According to Brown, Hewitt became a regular guest at Kensington Palace and Highgrove, Charles and Diana's private residence, whenever Charles was away. "He became such a familiar private guest that William and Harry developed a fondness for him," she wrote.
They also spent time in a cottage that belonged to Hewitt's mother. On Australia's Sunday Night, Hewitt also described the low-key nature of their relationship. “Well, I’d cook and she’d wash up,” he said. “Just dinner and relaxing and laughing.”
The relationship ended when Hewitt was serving in the Gulf War.
In 1989, the relationship simmered down when Hewitt was posted to Germany for two years. Diana, according to Brown, tried to pull strings so that he would not be sent abroad: "She said, 'You promised you'd always be here for me and now you've broken that promise.'"
The affair rekindled in 1990, before he was deployed to the Gulf War. Diana was put off by how serious Hewitt was becoming in letters: "He was talking openly about spending the rest of their lives together." Diana pulled back while Hewitt was in Kuwait, but he still had her 64 handwritten letters.
He opened about their affair in a controversial book, Princess in Love.
Hewitt was intimate with one of the most famous women in the world. He had quite a story on his hands—and so he told it. In 1994, Hewitt gave a series of paid interviews to 26-year-old Anna Pasternak, a features writer for The Daily Express (and a niece of Boris Pasternak).
After Charles confessed in a TV documentary that his marriage had "irretrievably broken down" in 1994, Hewitt gave Pasternak the go-ahead to share his testimony. Pasternak completed the controversial bestseller Princess in Love in a manner of five weeks, using Hewitt's previously off-the-record interviews and cache of letters from Diana (which Hewitt later tried to sell for millions) to inform the book.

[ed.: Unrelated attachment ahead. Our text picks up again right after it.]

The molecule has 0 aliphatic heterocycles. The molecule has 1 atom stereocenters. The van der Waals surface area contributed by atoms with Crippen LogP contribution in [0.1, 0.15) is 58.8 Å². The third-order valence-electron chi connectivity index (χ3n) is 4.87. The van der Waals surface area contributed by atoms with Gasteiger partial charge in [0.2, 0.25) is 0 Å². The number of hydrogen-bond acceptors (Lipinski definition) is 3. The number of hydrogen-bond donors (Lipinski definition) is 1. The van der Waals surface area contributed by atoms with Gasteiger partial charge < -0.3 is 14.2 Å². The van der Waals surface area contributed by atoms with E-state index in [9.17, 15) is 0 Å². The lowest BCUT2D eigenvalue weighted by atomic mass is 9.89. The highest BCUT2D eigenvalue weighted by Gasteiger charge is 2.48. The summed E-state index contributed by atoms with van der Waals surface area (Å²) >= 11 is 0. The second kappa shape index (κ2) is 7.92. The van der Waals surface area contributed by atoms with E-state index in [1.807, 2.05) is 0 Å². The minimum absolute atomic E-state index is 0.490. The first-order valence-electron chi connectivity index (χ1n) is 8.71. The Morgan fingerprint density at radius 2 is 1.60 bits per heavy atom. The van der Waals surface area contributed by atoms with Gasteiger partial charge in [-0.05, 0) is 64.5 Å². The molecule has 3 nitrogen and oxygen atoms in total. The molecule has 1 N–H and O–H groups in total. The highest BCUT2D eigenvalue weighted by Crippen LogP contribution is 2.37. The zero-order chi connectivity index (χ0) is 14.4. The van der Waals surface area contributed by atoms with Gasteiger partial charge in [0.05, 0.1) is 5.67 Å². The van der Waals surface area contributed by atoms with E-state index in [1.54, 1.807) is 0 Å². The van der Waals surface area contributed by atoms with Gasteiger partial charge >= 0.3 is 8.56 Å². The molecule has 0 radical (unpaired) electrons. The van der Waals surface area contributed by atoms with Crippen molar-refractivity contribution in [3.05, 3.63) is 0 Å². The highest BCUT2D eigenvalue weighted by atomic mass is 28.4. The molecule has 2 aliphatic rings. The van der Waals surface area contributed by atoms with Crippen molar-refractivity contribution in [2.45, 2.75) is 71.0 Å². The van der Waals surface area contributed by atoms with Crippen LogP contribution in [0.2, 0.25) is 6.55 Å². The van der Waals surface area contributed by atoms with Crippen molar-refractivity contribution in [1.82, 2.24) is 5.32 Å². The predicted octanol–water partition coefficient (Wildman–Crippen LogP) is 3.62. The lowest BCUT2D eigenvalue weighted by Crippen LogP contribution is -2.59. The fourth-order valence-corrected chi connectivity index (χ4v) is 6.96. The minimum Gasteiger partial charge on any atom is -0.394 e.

Pasternak recalls one of Diana's letters in The Daily Mail: "‘I have lain awake at night loving you desperately and thanking God for bringing you into my life—my darling one, you are the most magical and special person I’ve ever met, and how extraordinarily lucky I am to have been loved by you."
Though the book sold 500,000 copies and was a financial success, Hewitt was condemned by the media—and by Diana. In a 1995 interview with the BBC, Diana confirmed her affair with Hewitt, and her disappointment at its afterlife in the media. "Yes, I adored him. Yes, I was in love with him. But I was very let down," she said. In 1999, Hewitt also wrote a book about his affair called Love and War.
No, he's not Prince Harry's father—despite rumors.
One of the most enduring rumors surrounding the royal family is that Hewitt, not Charles, is the true father of Prince Harry. In fact, a 2014 play about Diana indulged those rumors.
Hewitt adamantly denies this—and the timeline backs him up. Hewitt met Diana in 1986, when Harry was already two years old. "It sells papers," Hewitt told Australia's Sunday Night of the rumors' persistence.
Diana reportedly knew about the rumors, and was saddened by them. "A simple comparison of dates proves it is impossible for Hewitt to be Harry’s father. Only once did I ever discuss it with her, and Diana was in tears about it," Hewitt's former personal protection officer and confidant, Ken Wharfe, wrote in his book Diana: Closely Guarded Secret.